Russian Expert Talks About Possible Risks for Putin if no Financial Help is Provided to Russians Amid Pandemic

Russian Expert Talks About Possible Risks for Putin if no Financial Help is Provided to Russians Amid Pandemic

Photo: http://rtr-vesti.ru

As the reason why the Russian authorities refuse to take these measures, Dr. Evgeny Gontmakher refers to Putin's desire to constantly demonstrate his independence when making decisions of this kind.

The coronavirus pandemic has hit Russia and is spreading here along a slightly different pattern than in many other large countries. While the COVID-19 epidemic in the U.S., Italy, Spain, and even the United Kingdom looks like uncontrolled chaos provoked by a late response of the authorities to the risk of contagion, in Russia everything seems to be under control. Even Moscow with its huge percentage from the total number of COVID-19 cases in the country, does not look like the epicenter of the terrible disease. The situation in the Russian capital seems comparatively logical. Still, Moscow is the largest economic and tourist center and a city with the highest incomes in the country, crazy transport interchange and population density.

Authorities are Increasingly Asked to Provide Financial Aid to Russians

However, not all the measures taken by the Russian authorities in terms of the pandemic seem well-considered, logical, effective or at least justified. The issue of tightening of the self-isolation regulations remains questionable. Despite the “explosive” mass clashes in the North Caucasus city of Vladikavkaz last month various arguments could be offered – pros and cons likewise. In other words, these topics are even less ambiguous, and they continue provoking a lot of spirited discussions.

The problem of providing people with state assistance is one of them because it was the government that forced many residents to stay at home and to lose their jobs partly or completely and therefore the corresponding incomes.

An increasing number of experts are directly addressing the federal authorities, Prime Minister Mikhail Mishstin and President Vladimir Putin to consider assistance to the Russians in this difficult situation. In fact, many of them are sounding the alarm and stressing the early prospects for a loss of patience by many people without any state aid. Chances are it will lead to even severer popular unrest than those waves of recent protest actions in Vladikavkaz. Professor Evgeny Gontmakher, a well-known Russian economist, a board member of the Institute of Contemporary Development, a member of the European Dialogue expert group, a member of the Committee of Civil Initiatives and Doctor of Economic Sciences, is one of those who share this viewpoint.

“Putin is Trying to Delay “Giveaway”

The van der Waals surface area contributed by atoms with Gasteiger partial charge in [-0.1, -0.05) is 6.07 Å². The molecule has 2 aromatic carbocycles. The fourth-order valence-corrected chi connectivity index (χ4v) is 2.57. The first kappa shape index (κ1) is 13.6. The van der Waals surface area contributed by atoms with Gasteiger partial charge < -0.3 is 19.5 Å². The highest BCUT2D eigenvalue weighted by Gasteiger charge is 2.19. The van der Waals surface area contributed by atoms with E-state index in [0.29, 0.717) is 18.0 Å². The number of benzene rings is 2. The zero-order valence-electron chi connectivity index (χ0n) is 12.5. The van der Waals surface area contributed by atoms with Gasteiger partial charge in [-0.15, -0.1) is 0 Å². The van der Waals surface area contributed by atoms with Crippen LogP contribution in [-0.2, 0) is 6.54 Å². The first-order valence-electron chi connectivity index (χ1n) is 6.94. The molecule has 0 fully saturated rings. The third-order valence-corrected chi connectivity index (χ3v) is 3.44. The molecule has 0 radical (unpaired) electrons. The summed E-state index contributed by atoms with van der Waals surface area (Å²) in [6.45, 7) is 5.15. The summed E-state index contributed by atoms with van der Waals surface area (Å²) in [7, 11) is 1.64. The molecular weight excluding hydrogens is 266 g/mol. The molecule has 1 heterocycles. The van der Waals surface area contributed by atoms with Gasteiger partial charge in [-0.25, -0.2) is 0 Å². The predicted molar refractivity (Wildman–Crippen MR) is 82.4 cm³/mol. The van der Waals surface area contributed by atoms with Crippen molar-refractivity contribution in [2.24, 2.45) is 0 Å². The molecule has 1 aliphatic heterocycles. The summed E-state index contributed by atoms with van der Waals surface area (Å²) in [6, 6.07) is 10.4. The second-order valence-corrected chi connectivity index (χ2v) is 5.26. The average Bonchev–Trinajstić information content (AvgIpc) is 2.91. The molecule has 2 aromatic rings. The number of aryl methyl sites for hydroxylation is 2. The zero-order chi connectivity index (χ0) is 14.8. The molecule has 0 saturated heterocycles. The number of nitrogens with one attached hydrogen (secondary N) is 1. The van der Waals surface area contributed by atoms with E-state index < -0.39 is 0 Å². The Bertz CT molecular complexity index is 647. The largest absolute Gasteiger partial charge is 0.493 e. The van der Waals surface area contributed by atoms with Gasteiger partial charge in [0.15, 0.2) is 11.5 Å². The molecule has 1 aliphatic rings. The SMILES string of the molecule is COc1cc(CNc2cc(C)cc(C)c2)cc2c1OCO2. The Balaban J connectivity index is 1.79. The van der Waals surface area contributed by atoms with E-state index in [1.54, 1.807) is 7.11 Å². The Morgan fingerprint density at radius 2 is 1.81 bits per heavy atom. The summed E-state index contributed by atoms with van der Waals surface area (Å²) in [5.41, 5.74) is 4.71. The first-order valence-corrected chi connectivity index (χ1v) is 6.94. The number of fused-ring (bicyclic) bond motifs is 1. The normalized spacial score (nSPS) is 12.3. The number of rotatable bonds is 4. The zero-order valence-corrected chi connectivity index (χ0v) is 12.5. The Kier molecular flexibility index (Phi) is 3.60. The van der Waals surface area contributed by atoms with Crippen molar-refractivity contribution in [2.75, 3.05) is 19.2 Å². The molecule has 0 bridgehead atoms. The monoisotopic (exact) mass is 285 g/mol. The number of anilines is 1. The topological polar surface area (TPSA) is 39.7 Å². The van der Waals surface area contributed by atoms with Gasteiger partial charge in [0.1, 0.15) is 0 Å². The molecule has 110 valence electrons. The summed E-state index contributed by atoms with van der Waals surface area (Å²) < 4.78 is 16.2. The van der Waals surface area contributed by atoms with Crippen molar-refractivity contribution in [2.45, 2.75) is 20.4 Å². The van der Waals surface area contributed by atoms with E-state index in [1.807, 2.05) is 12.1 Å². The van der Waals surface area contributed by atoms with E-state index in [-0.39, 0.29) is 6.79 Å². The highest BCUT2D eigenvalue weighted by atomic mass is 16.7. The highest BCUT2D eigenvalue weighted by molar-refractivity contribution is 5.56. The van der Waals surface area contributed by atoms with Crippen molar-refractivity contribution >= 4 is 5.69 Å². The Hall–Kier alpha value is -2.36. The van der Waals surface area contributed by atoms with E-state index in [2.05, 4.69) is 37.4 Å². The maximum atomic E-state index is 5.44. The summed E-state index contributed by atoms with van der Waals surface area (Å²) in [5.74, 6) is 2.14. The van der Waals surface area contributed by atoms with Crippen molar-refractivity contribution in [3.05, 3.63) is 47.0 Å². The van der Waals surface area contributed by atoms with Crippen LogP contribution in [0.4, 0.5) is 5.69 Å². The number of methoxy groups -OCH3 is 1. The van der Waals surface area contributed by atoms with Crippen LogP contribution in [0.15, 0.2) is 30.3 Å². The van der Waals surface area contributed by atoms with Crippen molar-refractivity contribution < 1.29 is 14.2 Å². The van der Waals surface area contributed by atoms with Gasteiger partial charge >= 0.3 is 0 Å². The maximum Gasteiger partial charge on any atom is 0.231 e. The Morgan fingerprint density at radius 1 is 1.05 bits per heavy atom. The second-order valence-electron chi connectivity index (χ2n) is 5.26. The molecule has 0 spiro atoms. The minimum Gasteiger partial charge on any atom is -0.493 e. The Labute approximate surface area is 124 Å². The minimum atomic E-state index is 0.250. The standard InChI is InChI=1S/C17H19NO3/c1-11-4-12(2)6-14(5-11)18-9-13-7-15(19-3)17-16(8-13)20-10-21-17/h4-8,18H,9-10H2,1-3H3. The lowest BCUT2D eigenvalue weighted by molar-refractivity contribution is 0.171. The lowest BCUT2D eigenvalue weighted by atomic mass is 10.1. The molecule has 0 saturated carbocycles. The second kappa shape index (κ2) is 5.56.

In his column on the website of the Echo of Moscow radio station, Dr. Gontmakher says President Putin is taking a serious risk by delaying the relevant assistance to the people. According to him, more and more of his colleagues and associates are addressing the authorities to provide direct financial support to the country’s population. Moreover, all the recent answers by officials describing these proposals as impractical populism could not stand up to any criticism.

“There’s sharp and frightening surge of poverty among the Russians who no longer see the light at the end of the tunnel and who pay attention to the situation [with the coronavirus infection] in many Western countries where the authorities help their citizens and businesses with money,” writes Gontmakher. “All this makes Russia an outsider in the eyes of other representatives of the international community,” underlines Gontmakher. “Russia is the only country from G20 that does not grant direct help to its residents.”

As the reason why the Russian authorities refuse to take these measures, Gontmakher refers to Putin's desire to constantly demonstrate his independence when making decisions of this kind. In addition, he believes that the Russian President is waiting for the moment when the announcement of large-scale state aid to people will bring him the highest political benefit.

“Today, when the epidemic in the country hasn’t reached its peak yet, people’s reaction to these payments is very likely to be positive,” said Gontmakher. “At the same time, much depends on how the whole process will be organized. After all, the Russian authorities have long ago lost their managerial skills which are essential to promptly make clear and simple decisions. Moreover, the All-Russia voting on amendments to the Constitution and the anniversary of the Great Victory in WWII with the desired presence of world leaders at the ceremonial Victory Parade is to be held in the nearest future.

After the end of the pandemic, the most important thing is that many residents who will manage to survive the difficult times of the self-isolation will start asking the authorities very uncomfortable questions about how to live on. Seemingly, it is the reason why Vladimir Putin is making every effort to delay his “giveaway” to the residents. However, this is a rather risky game which he may lose.”

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